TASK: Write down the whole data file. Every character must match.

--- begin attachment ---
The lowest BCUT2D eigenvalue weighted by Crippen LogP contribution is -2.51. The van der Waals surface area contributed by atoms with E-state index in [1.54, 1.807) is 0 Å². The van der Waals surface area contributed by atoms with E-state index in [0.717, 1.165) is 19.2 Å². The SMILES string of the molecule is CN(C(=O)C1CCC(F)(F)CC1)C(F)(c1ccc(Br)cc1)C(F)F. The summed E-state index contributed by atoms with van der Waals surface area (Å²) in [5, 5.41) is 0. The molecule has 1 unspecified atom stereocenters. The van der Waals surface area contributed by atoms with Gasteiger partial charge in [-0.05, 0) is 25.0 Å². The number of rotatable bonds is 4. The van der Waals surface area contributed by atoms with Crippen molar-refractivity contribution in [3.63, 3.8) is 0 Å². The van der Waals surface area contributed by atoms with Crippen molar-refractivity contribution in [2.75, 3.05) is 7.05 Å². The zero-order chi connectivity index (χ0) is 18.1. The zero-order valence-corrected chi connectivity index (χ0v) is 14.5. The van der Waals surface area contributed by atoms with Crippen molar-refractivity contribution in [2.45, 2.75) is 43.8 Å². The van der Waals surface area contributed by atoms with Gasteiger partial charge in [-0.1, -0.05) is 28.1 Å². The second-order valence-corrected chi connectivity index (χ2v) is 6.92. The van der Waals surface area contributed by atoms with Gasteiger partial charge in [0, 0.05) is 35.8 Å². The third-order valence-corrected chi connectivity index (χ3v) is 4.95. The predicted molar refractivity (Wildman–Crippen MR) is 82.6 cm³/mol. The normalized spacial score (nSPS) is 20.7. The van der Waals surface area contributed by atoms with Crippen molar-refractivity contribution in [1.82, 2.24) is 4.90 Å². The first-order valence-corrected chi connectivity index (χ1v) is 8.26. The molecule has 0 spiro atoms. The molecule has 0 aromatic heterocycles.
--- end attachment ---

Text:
The lowest BCUT2D eigenvalue weighted by Crippen LogP contribution is -2.51. The van der Waals surface area contributed by atoms with E-state index in [1.54, 1.807) is 0 Å². The van der Waals surface area contributed by atoms with E-state index in [0.717, 1.165) is 19.2 Å². The SMILES string of the molecule is CN(C(=O)C1CCC(F)(F)CC1)C(F)(c1ccc(Br)cc1)C(F)F. The summed E-state index contributed by atoms with van der Waals surface area (Å²) in [5, 5.41) is 0. The molecule has 1 unspecified atom stereocenters. The van der Waals surface area contributed by atoms with Gasteiger partial charge in [-0.05, 0) is 25.0 Å². The number of rotatable bonds is 4. The van der Waals surface area contributed by atoms with Crippen molar-refractivity contribution in [3.63, 3.8) is 0 Å². The van der Waals surface area contributed by atoms with Crippen molar-refractivity contribution in [2.75, 3.05) is 7.05 Å². The zero-order chi connectivity index (χ0) is 18.1. The zero-order valence-corrected chi connectivity index (χ0v) is 14.5. The van der Waals surface area contributed by atoms with Crippen molar-refractivity contribution in [2.45, 2.75) is 43.8 Å². The van der Waals surface area contributed by atoms with Gasteiger partial charge in [-0.1, -0.05) is 28.1 Å². The second-order valence-corrected chi connectivity index (χ2v) is 6.92. The van der Waals surface area contributed by atoms with Gasteiger partial charge in [0, 0.05) is 35.8 Å². The third-order valence-corrected chi connectivity index (χ3v) is 4.95. The predicted molar refractivity (Wildman–Crippen MR) is 82.6 cm³/mol. The normalized spacial score (nSPS) is 20.7. The van der Waals surface area contributed by atoms with Crippen molar-refractivity contribution in [1.82, 2.24) is 4.90 Å². The first-order valence-corrected chi connectivity index (χ1v) is 8.26. The molecule has 0 spiro atoms. The molecule has 0 aromatic heterocycles.